March was a bad month for European large cap equity ETF flows, with a total of €3.9 billion leaving the sector as investors continued to be unnerved by the political uncertainty in the region following the outcome of the Italian election early in the month, as well the latest rhetoric from the European Central Bank (ECB).
According to TrackInsight data, European large caps continued to see outflows nearly every day throughout the month (see chart below), with the daily amount of money taken out rising towards the end of March. A total of €3.88 billion was taken out from the sector by the end of the month, while performance also reflected the sorry state of affairs, with a return of -2.5% over the period.
Italian election hit investor sentiment in March
Investors were evidently concerned about the current situation in Italy, where the general election resulted in a stalemate between the key participants. Although this outcome was not unexpected, what did shock investors was the strong support the public showed for Matteo Salvini’s right wing Lega party, which received 17.7% of the total vote, outstripping ex-Prime Minister Silvio Berlusconi’s Forza Italia (on 13.9%, far lower than its previous result).
Meanwhile, the anti-establishment Five Star Movement gained the strongest support from the electorate, receiving 32.2% of the votes. Yet this has left the country with no formal government until a coalition is formed, and the uncertainty has been weighing on investor sentiment.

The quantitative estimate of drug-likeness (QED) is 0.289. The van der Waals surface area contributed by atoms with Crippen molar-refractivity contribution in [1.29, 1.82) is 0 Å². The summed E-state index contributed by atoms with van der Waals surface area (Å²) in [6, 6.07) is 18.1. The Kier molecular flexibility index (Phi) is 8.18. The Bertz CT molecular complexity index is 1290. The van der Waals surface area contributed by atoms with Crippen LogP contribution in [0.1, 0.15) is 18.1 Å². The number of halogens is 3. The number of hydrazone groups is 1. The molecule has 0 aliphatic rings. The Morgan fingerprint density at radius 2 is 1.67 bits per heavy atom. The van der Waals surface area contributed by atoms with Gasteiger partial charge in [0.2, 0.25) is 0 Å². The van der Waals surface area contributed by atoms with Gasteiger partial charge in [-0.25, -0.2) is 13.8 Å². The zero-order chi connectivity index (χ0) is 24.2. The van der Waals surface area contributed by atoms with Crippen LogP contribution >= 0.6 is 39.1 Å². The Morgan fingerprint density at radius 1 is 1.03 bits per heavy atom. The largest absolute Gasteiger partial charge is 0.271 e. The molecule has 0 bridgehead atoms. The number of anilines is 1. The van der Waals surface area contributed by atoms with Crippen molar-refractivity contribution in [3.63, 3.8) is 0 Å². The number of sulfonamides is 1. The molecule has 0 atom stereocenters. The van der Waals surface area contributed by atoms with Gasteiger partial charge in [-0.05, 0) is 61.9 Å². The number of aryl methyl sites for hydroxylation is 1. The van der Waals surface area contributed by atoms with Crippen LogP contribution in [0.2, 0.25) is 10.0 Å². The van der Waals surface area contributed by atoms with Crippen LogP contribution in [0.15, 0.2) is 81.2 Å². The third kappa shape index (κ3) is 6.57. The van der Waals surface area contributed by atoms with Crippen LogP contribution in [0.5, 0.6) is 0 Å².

On 4 April, Italian president Sergio Mattarella began formal discussions to resolve the situation, while the latest reports suggest the country’s three right-facing parties- Lega, Forza Italia and Brothers of Italy – could come together to form a government. But until the outcome is clear, European markets are likely to be subject to volatility.
Meanwhile, this month also saw the ECB hint at tighter monetary policy down the line after the Bank removed its commitment to continue increasing bond purchases as part of its quantitative easing programme. It is not clear if this is a sign that loose monetary policy will come to an end in September, a decision that will depend on the state of the global and domestic economy, but it is another concern playing on investors’ minds.
Fears of a trade war kept investors on their tip toes during the month
And finally, escalating tensions between the US and its trading partners, which could yet lead to an outright trade war, have also destabilised support for equity markets in general, and those likely to be affected by these developments in particular.
Although the main focus has been on US-China relations and the potential for a trade war to escalate between the two, earlier in the month the Eurozone was also in the line of fire, when it was unclear whether US President Donald Trump would exempt the EU from tariffs on aluminium and steel.
This threat has now evaporated, but outflows from European large caps continue. In the first week of April, the sector has shed another €1.7 billion, continuing on a downward trend.
Even if Europe is unaffected by the tariffs imposed by America, a trade war between the US and China is bound to affect stock markets across the globe in a negative way.